|City/Town: • Terral|
|Location Class: • Church|
|Built: • ~1940s | Abandoned: • 1990|
|Historic Designation: • Abandoned Atlas Foundation Contribution to POK Most Endangered List (2022)|
|Status: • Endangered • For Sale|
|Photojournalist: • Michael Schwarz • Jeff Hodge • Keith Beeson|
More and more churches seem to be closing, especially in small towns. Sitting in the middle of Jefferson County is this magnificent jewel with perfectly preserved stained glass, detailed brickwork and almost everything left inside. It is sad that this place that once housed so many people for weddings, events, plays, youth clubs and dinners just left for nature to take back.
One thing that I found rather odd was there was no cornerstone to mark when the church was built. Much of the surrounding area neighbors didn’t seem to know historical info other than their own personal memories. But browsing around on Social Media we stumbled across Mary Millard, a former church member who was able to provide a few photos from her wedding. In addition, she sent us an email detailing her connection with the building and the Methodist church.
Email from Former Member, Mary Millard
I was growing up in the Fleetwood community, we attended church at Fleetwood at the community church, which included all denominations, as I remember. Everything that happened in Fleetwood was held at this church, Christmas parties, dinners, funerals, etc. The church was eventually closed, and we began attending the Methodist Church in Terral. I do remember the Sunday I confessed my faith in God and was baptized there and admitted as a member of the Methodist church, and I believe I was still in elementary school. We are now the United Methodist Church, but then it was just the Methodist Church, Oklahoma Conference. The building was eventually moved to Terral and was remodeled and served as a Community Center there and is located close to the current Methodist Church building.
In fact, my wedding reception and bridal shower were both held in this building. I met my husband when he came as a Student Minister to serve the Methodist Church in June 1958. Student Ministers were always appointed to this church because of its close proximity to Perkins School of Theology in Dallas, so the ministers could attend seminary and serve the church on the weekends through Mondays. I had just graduated high school. I left in August to attend the University of Oklahoma. We started dating in February of 1959 when he came to a Boston Pops concert in Norman. We were married in August of 1960 at the Methodist Church in Terral after he graduated the Seminary in Dallas. His father, Guy C. Millard, also a Methodist minister, performed our wedding ceremony.
He was then appointed to start a new church in Chickasha, while I attended Oklahoma College for Women for a year and then transferred back to OU, where I graduated in 1962. By that time he had been appointed to First Methodist Church in Oklahoma City as the Associate Pastor. I know you don’t need OUR history, but he just does not remember a lot since he only served 2 years there and is now 87 years old!! He does remember the goodness of the people there in the Terral community. The church took very good care of their student ministers, and I believe he may have been the first “single” minister. They did provide a parsonage for him to live in, and he shared his evenings with a little mouse who used to watch TV with him. The mouse was not a pet, but was evidently living somewhere in or around the house and would appear randomly. That’s an old, old story that my husband tells now! We served lots of small communities in our years in Oklahoma, and the people in those towns are the “salt of the earth.” They are kind and caring, and we have lots of wonderful memories of raising our children in those small towns. Wonderful, wonderful people.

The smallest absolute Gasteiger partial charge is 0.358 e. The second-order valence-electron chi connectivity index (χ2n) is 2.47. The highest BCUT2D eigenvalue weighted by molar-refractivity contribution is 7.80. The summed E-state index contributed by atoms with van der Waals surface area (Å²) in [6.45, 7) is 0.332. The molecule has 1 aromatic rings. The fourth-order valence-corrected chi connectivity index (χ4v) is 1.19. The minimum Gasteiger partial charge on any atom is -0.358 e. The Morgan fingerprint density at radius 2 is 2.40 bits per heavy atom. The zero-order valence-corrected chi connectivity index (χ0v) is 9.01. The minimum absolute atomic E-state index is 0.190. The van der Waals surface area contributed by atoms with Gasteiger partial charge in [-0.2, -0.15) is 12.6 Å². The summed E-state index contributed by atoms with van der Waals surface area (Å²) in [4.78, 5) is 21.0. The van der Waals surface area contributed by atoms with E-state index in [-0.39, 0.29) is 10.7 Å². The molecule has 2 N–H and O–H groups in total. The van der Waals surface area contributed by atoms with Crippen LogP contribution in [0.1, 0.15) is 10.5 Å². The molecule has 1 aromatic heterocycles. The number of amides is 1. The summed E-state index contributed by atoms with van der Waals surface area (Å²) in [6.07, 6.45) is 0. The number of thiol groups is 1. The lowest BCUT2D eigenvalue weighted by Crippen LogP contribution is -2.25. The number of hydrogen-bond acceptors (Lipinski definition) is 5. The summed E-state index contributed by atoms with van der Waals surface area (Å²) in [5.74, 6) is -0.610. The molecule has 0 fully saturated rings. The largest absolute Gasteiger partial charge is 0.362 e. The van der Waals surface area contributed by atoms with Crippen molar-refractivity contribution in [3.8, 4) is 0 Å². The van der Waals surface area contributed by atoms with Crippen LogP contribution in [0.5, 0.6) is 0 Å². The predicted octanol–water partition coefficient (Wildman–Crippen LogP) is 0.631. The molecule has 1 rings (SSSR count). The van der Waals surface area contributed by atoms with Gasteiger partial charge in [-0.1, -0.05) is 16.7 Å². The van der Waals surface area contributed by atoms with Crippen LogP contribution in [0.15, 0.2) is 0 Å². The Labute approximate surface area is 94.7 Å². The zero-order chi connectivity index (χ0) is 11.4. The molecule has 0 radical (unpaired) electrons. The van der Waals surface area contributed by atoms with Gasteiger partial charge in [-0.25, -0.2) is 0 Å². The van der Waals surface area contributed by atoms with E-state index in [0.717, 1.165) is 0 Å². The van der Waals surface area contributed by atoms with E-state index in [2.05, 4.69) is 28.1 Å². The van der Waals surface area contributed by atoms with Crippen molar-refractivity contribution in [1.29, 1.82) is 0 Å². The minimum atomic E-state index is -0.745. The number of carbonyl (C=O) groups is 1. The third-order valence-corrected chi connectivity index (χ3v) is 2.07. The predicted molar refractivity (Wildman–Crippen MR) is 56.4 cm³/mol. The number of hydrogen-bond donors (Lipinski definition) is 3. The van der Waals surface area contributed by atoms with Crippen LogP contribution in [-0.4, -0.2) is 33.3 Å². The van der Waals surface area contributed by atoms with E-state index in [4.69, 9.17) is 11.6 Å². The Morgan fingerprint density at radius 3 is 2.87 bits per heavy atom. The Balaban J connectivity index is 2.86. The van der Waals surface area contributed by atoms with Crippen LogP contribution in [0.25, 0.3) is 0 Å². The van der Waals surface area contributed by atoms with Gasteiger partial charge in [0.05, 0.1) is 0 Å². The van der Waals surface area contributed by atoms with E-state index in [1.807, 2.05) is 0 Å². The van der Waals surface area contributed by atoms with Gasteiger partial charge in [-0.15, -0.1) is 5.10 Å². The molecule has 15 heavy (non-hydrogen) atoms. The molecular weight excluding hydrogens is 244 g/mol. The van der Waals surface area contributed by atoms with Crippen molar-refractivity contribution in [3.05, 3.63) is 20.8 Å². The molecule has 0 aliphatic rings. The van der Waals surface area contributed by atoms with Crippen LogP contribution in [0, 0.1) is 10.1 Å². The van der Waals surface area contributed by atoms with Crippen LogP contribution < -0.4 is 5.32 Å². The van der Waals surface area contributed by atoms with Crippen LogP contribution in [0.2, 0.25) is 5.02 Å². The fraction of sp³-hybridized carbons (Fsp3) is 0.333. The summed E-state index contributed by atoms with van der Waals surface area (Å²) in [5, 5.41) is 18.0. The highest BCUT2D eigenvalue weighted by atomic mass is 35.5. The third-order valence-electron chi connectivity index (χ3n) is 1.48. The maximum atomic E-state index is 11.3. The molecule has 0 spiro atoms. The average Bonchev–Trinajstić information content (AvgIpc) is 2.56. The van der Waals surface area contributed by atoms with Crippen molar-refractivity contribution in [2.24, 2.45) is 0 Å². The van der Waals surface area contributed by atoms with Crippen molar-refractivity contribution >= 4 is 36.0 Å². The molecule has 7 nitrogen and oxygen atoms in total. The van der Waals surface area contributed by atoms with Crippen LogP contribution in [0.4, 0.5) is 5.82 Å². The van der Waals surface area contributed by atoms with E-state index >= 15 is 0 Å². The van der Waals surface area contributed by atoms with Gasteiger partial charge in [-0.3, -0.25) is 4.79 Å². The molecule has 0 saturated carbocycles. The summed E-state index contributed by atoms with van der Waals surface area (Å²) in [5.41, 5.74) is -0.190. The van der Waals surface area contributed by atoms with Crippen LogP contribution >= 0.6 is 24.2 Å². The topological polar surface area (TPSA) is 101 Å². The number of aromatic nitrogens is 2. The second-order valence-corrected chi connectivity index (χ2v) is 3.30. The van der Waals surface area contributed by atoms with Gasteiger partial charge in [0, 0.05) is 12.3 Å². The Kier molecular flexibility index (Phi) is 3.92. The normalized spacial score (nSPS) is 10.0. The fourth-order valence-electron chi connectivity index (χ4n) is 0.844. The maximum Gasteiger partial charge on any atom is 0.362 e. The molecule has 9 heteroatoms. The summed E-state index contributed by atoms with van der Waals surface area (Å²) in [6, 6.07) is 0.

My parents continued to attend the Methodist Church in Terral until they moved to another nearby town in 1961 after the Post Office was closed, where my dad served as Postmaster, and the cotton gin that he owned and operated was moved to Terral. According to the centennial history of the Terral communities, the church closed in 1990.
Fred Thomas’, who was raised in Terral, parents and my parents were close friends, and he was my younger sister’s first boyfriend! He has given me permission to send this to you. I can name a few people in the picture, including my husband Glenn and me, my sister and her husband, among others. My memories include Sunday School in the church, many fellowship dinners in the basement, showers, weddings, etc. Ms. Laura Hill was the pianist at the church while I was in high school, and she was a mentor to me and insisted that I play for her when I could. She was a dear lady and even when my mother and I were late to Sunday School and Church, she would get up off the piano bench and motion me down to play for Sunday School and eventually for the church service. I did that until I graduated from high school. I always accuse my husband of marrying me so he would always have someone to play piano in the churches he served!
Want to buy an abandoned church?
Getting in contact with the owner, we discovered he is looking to sell the property and hopes that someone with rehabilitation intentions will purchase it. If you are looking into buying this property, please email us at firstname.lastname@example.org. We can put you in touch with the owner. Serious inquiries only, thank you!
Research & Article by AOK Photojournalists Emily Cowan & Michael Schwarz.
Gallery Below of First United Methodist Church of Terral
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